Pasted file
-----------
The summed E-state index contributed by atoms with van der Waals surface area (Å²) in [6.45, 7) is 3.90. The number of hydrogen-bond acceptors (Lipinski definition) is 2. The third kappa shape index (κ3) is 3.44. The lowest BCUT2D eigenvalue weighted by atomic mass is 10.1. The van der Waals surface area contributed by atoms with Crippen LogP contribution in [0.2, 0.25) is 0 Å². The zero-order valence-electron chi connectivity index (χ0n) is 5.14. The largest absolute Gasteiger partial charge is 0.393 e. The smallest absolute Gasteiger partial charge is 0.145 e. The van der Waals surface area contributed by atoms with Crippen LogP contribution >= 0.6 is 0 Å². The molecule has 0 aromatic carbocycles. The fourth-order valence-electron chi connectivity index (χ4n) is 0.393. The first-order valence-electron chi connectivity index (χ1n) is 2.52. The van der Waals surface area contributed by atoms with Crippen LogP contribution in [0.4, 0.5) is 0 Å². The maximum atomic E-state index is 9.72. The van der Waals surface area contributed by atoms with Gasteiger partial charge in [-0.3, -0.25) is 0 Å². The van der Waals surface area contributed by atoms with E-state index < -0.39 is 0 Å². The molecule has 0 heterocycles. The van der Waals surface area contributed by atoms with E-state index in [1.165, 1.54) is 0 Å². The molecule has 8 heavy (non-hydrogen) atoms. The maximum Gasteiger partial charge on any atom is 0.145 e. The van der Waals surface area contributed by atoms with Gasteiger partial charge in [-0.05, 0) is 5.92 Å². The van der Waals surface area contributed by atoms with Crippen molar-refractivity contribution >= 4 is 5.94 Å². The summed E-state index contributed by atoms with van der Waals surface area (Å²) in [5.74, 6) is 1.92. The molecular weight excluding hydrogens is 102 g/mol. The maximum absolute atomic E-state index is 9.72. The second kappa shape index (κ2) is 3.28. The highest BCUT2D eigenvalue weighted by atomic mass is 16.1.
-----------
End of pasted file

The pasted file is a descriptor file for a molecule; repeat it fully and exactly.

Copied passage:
The summed E-state index contributed by atoms with van der Waals surface area (Å²) in [6.45, 7) is 3.90. The number of hydrogen-bond acceptors (Lipinski definition) is 2. The third kappa shape index (κ3) is 3.44. The lowest BCUT2D eigenvalue weighted by atomic mass is 10.1. The van der Waals surface area contributed by atoms with Crippen LogP contribution in [0.2, 0.25) is 0 Å². The zero-order valence-electron chi connectivity index (χ0n) is 5.14. The largest absolute Gasteiger partial charge is 0.393 e. The smallest absolute Gasteiger partial charge is 0.145 e. The van der Waals surface area contributed by atoms with Crippen LogP contribution >= 0.6 is 0 Å². The molecule has 0 aromatic carbocycles. The fourth-order valence-electron chi connectivity index (χ4n) is 0.393. The first-order valence-electron chi connectivity index (χ1n) is 2.52. The van der Waals surface area contributed by atoms with Crippen LogP contribution in [0.4, 0.5) is 0 Å². The maximum atomic E-state index is 9.72. The van der Waals surface area contributed by atoms with Gasteiger partial charge in [-0.3, -0.25) is 0 Å². The van der Waals surface area contributed by atoms with E-state index < -0.39 is 0 Å². The molecule has 0 heterocycles. The van der Waals surface area contributed by atoms with E-state index in [1.165, 1.54) is 0 Å². The molecule has 8 heavy (non-hydrogen) atoms. The maximum Gasteiger partial charge on any atom is 0.145 e. The van der Waals surface area contributed by atoms with Gasteiger partial charge in [-0.05, 0) is 5.92 Å². The van der Waals surface area contributed by atoms with Crippen molar-refractivity contribution >= 4 is 5.94 Å². The summed E-state index contributed by atoms with van der Waals surface area (Å²) in [5.74, 6) is 1.92. The molecular weight excluding hydrogens is 102 g/mol. The maximum absolute atomic E-state index is 9.72. The second kappa shape index (κ2) is 3.28. The highest BCUT2D eigenvalue weighted by atomic mass is 16.1.